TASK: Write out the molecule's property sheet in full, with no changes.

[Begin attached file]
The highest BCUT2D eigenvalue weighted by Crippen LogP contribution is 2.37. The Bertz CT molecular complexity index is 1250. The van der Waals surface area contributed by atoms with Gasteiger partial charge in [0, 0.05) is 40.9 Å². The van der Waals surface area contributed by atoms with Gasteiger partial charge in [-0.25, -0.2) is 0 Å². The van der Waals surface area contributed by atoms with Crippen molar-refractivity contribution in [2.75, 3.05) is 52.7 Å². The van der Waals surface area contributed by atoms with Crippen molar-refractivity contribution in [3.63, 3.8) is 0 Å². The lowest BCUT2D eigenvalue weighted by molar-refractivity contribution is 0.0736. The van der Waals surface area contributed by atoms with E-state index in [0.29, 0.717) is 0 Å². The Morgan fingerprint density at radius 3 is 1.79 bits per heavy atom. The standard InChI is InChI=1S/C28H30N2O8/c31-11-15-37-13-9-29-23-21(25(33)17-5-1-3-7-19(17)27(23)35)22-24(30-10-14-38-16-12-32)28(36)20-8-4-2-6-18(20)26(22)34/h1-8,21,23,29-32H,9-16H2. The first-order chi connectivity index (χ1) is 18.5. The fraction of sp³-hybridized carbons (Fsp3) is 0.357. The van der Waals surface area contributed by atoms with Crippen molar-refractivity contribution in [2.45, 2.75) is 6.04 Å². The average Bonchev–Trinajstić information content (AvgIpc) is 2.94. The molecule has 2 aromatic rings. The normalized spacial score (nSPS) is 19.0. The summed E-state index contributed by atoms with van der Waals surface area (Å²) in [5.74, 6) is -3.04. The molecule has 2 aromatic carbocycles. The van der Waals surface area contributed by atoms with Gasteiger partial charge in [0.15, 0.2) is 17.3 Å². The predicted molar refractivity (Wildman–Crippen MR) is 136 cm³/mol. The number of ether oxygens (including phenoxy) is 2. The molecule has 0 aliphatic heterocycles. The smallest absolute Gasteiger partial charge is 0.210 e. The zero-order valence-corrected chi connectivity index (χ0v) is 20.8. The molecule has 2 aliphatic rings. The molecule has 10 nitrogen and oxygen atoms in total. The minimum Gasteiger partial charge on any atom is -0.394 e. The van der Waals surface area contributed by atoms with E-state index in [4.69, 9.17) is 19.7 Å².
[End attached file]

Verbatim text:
The highest BCUT2D eigenvalue weighted by Crippen LogP contribution is 2.37. The Bertz CT molecular complexity index is 1250. The van der Waals surface area contributed by atoms with Gasteiger partial charge in [0, 0.05) is 40.9 Å². The van der Waals surface area contributed by atoms with Gasteiger partial charge in [-0.25, -0.2) is 0 Å². The van der Waals surface area contributed by atoms with Crippen molar-refractivity contribution in [2.75, 3.05) is 52.7 Å². The van der Waals surface area contributed by atoms with Crippen molar-refractivity contribution in [3.63, 3.8) is 0 Å². The lowest BCUT2D eigenvalue weighted by molar-refractivity contribution is 0.0736. The van der Waals surface area contributed by atoms with E-state index in [0.29, 0.717) is 0 Å². The Morgan fingerprint density at radius 3 is 1.79 bits per heavy atom. The standard InChI is InChI=1S/C28H30N2O8/c31-11-15-37-13-9-29-23-21(25(33)17-5-1-3-7-19(17)27(23)35)22-24(30-10-14-38-16-12-32)28(36)20-8-4-2-6-18(20)26(22)34/h1-8,21,23,29-32H,9-16H2. The first-order chi connectivity index (χ1) is 18.5. The fraction of sp³-hybridized carbons (Fsp3) is 0.357. The van der Waals surface area contributed by atoms with Crippen molar-refractivity contribution in [2.45, 2.75) is 6.04 Å². The average Bonchev–Trinajstić information content (AvgIpc) is 2.94. The molecule has 2 aromatic rings. The normalized spacial score (nSPS) is 19.0. The summed E-state index contributed by atoms with van der Waals surface area (Å²) in [5.74, 6) is -3.04. The molecule has 2 aromatic carbocycles. The van der Waals surface area contributed by atoms with Gasteiger partial charge in [0.15, 0.2) is 17.3 Å². The predicted molar refractivity (Wildman–Crippen MR) is 136 cm³/mol. The number of ether oxygens (including phenoxy) is 2. The molecule has 0 aliphatic heterocycles. The smallest absolute Gasteiger partial charge is 0.210 e. The zero-order valence-corrected chi connectivity index (χ0v) is 20.8. The molecule has 2 aliphatic rings. The molecule has 10 nitrogen and oxygen atoms in total. The minimum Gasteiger partial charge on any atom is -0.394 e. The van der Waals surface area contributed by atoms with E-state index in [4.69, 9.17) is 19.7 Å².